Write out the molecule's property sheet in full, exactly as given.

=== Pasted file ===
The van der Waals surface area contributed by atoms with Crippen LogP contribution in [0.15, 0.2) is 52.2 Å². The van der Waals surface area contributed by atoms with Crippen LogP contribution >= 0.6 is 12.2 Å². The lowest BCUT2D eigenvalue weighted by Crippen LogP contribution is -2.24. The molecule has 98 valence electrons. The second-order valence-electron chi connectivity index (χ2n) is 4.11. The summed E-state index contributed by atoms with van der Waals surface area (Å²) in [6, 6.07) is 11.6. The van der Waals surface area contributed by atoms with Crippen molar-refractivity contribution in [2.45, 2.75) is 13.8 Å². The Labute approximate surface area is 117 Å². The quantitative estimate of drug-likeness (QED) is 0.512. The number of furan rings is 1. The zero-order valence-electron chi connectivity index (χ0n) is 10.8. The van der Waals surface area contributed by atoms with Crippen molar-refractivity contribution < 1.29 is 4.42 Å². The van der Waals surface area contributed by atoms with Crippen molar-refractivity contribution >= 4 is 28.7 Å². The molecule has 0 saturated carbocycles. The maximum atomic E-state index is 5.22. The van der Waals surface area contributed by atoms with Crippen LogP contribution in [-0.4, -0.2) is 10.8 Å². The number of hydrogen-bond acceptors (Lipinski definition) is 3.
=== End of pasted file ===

The van der Waals surface area contributed by atoms with Crippen LogP contribution in [0.15, 0.2) is 52.2 Å². The van der Waals surface area contributed by atoms with Crippen LogP contribution >= 0.6 is 12.2 Å². The lowest BCUT2D eigenvalue weighted by Crippen LogP contribution is -2.24. The molecule has 98 valence electrons. The second-order valence-electron chi connectivity index (χ2n) is 4.11. The summed E-state index contributed by atoms with van der Waals surface area (Å²) in [6, 6.07) is 11.6. The van der Waals surface area contributed by atoms with Crippen molar-refractivity contribution in [2.45, 2.75) is 13.8 Å². The Labute approximate surface area is 117 Å². The quantitative estimate of drug-likeness (QED) is 0.512. The number of furan rings is 1. The zero-order valence-electron chi connectivity index (χ0n) is 10.8. The van der Waals surface area contributed by atoms with Crippen molar-refractivity contribution < 1.29 is 4.42 Å². The van der Waals surface area contributed by atoms with Crippen molar-refractivity contribution >= 4 is 28.7 Å². The molecule has 0 saturated carbocycles. The maximum atomic E-state index is 5.22. The van der Waals surface area contributed by atoms with Crippen LogP contribution in [-0.4, -0.2) is 10.8 Å². The number of hydrogen-bond acceptors (Lipinski definition) is 3.